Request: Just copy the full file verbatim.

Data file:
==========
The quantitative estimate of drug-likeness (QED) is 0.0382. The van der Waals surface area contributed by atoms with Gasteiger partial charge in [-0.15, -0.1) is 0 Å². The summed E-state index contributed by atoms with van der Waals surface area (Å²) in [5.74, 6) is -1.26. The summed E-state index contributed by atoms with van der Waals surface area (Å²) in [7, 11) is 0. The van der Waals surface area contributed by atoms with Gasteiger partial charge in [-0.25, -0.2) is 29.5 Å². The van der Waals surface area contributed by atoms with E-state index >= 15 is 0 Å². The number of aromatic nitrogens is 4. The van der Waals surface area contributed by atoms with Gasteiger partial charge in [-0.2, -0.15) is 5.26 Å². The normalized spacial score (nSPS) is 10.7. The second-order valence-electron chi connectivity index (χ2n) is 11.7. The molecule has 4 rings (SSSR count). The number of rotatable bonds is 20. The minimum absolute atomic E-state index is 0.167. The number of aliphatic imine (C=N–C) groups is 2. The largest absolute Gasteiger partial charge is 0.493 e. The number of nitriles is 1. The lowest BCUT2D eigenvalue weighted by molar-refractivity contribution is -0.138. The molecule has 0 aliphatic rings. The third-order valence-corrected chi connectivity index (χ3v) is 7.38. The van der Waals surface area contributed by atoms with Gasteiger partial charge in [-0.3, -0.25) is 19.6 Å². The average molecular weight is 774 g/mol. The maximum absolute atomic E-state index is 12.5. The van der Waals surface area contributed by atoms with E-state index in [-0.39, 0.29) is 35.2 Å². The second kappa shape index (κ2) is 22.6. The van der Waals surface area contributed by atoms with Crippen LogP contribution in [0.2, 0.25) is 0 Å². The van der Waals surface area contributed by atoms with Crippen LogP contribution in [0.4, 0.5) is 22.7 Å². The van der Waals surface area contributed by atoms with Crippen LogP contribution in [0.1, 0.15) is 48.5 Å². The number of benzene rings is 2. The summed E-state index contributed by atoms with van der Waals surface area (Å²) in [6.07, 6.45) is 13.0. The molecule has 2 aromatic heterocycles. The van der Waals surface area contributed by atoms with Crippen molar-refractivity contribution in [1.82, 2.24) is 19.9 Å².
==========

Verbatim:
The quantitative estimate of drug-likeness (QED) is 0.0382. The van der Waals surface area contributed by atoms with Gasteiger partial charge in [-0.15, -0.1) is 0 Å². The summed E-state index contributed by atoms with van der Waals surface area (Å²) in [5.74, 6) is -1.26. The summed E-state index contributed by atoms with van der Waals surface area (Å²) in [7, 11) is 0. The van der Waals surface area contributed by atoms with Gasteiger partial charge in [-0.25, -0.2) is 29.5 Å². The van der Waals surface area contributed by atoms with E-state index >= 15 is 0 Å². The number of aromatic nitrogens is 4. The van der Waals surface area contributed by atoms with Gasteiger partial charge in [-0.2, -0.15) is 5.26 Å². The normalized spacial score (nSPS) is 10.7. The second-order valence-electron chi connectivity index (χ2n) is 11.7. The molecule has 4 rings (SSSR count). The number of rotatable bonds is 20. The minimum absolute atomic E-state index is 0.167. The number of aliphatic imine (C=N–C) groups is 2. The largest absolute Gasteiger partial charge is 0.493 e. The number of nitriles is 1. The lowest BCUT2D eigenvalue weighted by molar-refractivity contribution is -0.138. The molecule has 0 aliphatic rings. The third-order valence-corrected chi connectivity index (χ3v) is 7.38. The van der Waals surface area contributed by atoms with Gasteiger partial charge in [-0.3, -0.25) is 19.6 Å². The average molecular weight is 774 g/mol. The maximum absolute atomic E-state index is 12.5. The van der Waals surface area contributed by atoms with E-state index in [-0.39, 0.29) is 35.2 Å². The second kappa shape index (κ2) is 22.6. The van der Waals surface area contributed by atoms with Crippen LogP contribution in [0.2, 0.25) is 0 Å². The van der Waals surface area contributed by atoms with Crippen LogP contribution in [0.4, 0.5) is 22.7 Å². The van der Waals surface area contributed by atoms with Crippen LogP contribution in [0.1, 0.15) is 48.5 Å². The number of benzene rings is 2. The summed E-state index contributed by atoms with van der Waals surface area (Å²) in [6.07, 6.45) is 13.0. The molecule has 2 aromatic heterocycles. The van der Waals surface area contributed by atoms with Crippen molar-refractivity contribution in [1.82, 2.24) is 19.9 Å².